Why attack the feature double? Because it's there, as a certain climber is supposed to have said.

There are several feature doubles in the racing year, but only one attracts the kind of attention that means you can get great odds about various combinations which have real chances.

This double is, as you know, the one run on the two big upcoming cups, Caulfield and Melbourne. I love it because I can invest slowly, taking what I regard as the best early prices, and (if I am lucky) supplementing them with later bets on the day, and even with other doubles.

For example, if you take several horses in the first cup with a good handful in the second race, and your first leg gets in, then you will usually have at least a couple of starters in the Melbourne Cup. Your next job is to try to increase your chances of a win by trying to lock up a few more starters in that second cup. You might do this in a number of ways, but one is by taking the field in the VATC Derby into a couple of starters in the Cup.

If the favourite wins the derby, then the returns may not be too exciting, but in a year when the roughie wins the derby, you can find yourself with various horses running for a lot of money. I am going to list for you my method of attack for 1997 (and for that matter any year), and we can talk about investment methods that may suit your style and your pocket.

Remember that you must keep an honest book, recording all your bets. If a one dollar double gets up and pays $800 plus your stake, and you have invested $500 overall, the payout is $301 profit for that $500, and consequently not 800/1 but 301 / 500 or about 60 per cent. Such a percentage is wonderful, so don't go away! If you could make 60 per cent every week you'd be a millionaire in a short time.

For example, if you bet $200 per week, one way and the other, and received $120 profit every week (60 per cent), you'd be winning $6240 at the end of year one, and if you kept the profits in your bank and increased your bank by that amount for year two (i.e. to $16,640), you'd win almost $10,000 that second year. Add that to the bank for year three ... see where it goes? Sixty per cent is the impossible dream, yet it can come off in these big doubles with care and patience.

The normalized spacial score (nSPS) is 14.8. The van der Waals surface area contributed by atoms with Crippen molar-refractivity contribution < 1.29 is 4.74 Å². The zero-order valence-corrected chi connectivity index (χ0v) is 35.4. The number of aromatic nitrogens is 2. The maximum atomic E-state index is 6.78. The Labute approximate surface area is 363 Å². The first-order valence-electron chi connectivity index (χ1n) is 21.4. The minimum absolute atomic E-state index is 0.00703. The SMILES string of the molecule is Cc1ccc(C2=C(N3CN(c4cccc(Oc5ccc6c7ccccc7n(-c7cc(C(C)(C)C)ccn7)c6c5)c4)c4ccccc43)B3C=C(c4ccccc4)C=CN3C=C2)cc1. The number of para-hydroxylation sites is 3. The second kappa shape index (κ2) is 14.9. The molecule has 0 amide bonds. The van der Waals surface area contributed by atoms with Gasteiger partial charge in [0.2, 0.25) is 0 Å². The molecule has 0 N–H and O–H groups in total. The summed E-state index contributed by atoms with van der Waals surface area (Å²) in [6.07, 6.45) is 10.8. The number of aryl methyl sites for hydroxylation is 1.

I like to bet early and late, and in between as well. Here's how:

  1. Obtain the charts from at least two leading bookmakers (they advertise regularly: for my purposes I am indebted to Sydney turf accountants Geoff Landrey and Bill Hurley for their sheets).
  2. Study the betting lines. Not the prices, which are rarely there, but the lines on which the horses appear.

Bill and Geoff's men are experts. If a horse is on the fifteenth line there is usually something wrong. If it is on the first line, then there are two possibilities (both may be correct):

  1. The men think the horse is the best and deserves to be the fav.
  2. The horse is popular and will be well supported.

In this latter case, unfortunately, we sometimes have to be very patient and wait until something else comes along to knock the top one off its perch. People have short memories, and not many people now recall that Doriemus started at very good odds in BOTH cups, and won them. The odds for Saintly in the Melbourne Cup were stunning, yet ask anyone and most would say now that he was probably favourite and everyone knew he'd win.

Seek out one or two in each leg that you regard as over the odds. I stress that what I mean here is that they are down several lines in the betting. The charts are designed so that the odds rise, both down the page and across the page. So if you find two horses that are on the (say) tenth lines, the odds may well be 8000 or 10,000 to one. It's hard to find a bookie who'll let you on for a dollar, but if you are taking several bets I am sure they will oblige.

The four you select (two in each leg) are now coupled with maybe a dozen in the other leg. For example, say you like the Freedman mare Derobe in the first race. There is a question as to whether or not she will remain here for the race so she is at very juicy odds.

You take her with everything you really believe has a hope in the other race. Say you take the first ten in the betting at between 100/1 and 2000/1. Then you select four others at bigger prices (including, of course, the two that are your "overs" in the second cup.) So you have outlaid fourteen units at odds up to maybe 15,000/1.